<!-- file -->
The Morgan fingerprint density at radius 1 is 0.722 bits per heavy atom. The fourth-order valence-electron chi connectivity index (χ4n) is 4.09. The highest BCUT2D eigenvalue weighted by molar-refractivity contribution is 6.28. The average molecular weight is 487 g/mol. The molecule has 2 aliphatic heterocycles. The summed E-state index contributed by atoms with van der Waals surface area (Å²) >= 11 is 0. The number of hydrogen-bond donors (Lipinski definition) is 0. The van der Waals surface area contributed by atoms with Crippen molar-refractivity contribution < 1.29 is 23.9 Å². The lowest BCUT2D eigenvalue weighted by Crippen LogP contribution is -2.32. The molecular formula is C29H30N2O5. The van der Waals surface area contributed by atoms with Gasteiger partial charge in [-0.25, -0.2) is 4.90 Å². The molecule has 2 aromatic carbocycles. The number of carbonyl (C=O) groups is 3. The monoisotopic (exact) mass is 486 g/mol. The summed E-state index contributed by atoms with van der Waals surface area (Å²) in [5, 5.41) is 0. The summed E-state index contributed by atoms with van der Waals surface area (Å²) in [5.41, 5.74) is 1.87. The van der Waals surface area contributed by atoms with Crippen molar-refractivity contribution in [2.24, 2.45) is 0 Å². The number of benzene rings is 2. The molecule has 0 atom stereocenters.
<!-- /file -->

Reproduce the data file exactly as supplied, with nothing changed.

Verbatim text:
The Morgan fingerprint density at radius 1 is 0.722 bits per heavy atom. The fourth-order valence-electron chi connectivity index (χ4n) is 4.09. The highest BCUT2D eigenvalue weighted by molar-refractivity contribution is 6.28. The average molecular weight is 487 g/mol. The molecule has 2 aliphatic heterocycles. The summed E-state index contributed by atoms with van der Waals surface area (Å²) >= 11 is 0. The number of hydrogen-bond donors (Lipinski definition) is 0. The van der Waals surface area contributed by atoms with Crippen molar-refractivity contribution < 1.29 is 23.9 Å². The lowest BCUT2D eigenvalue weighted by Crippen LogP contribution is -2.32. The molecular formula is C29H30N2O5. The van der Waals surface area contributed by atoms with Gasteiger partial charge in [-0.25, -0.2) is 4.90 Å². The molecule has 2 aromatic carbocycles. The number of carbonyl (C=O) groups is 3. The monoisotopic (exact) mass is 486 g/mol. The summed E-state index contributed by atoms with van der Waals surface area (Å²) in [5, 5.41) is 0. The summed E-state index contributed by atoms with van der Waals surface area (Å²) in [5.41, 5.74) is 1.87. The van der Waals surface area contributed by atoms with Crippen molar-refractivity contribution in [2.24, 2.45) is 0 Å². The number of benzene rings is 2. The molecule has 0 atom stereocenters.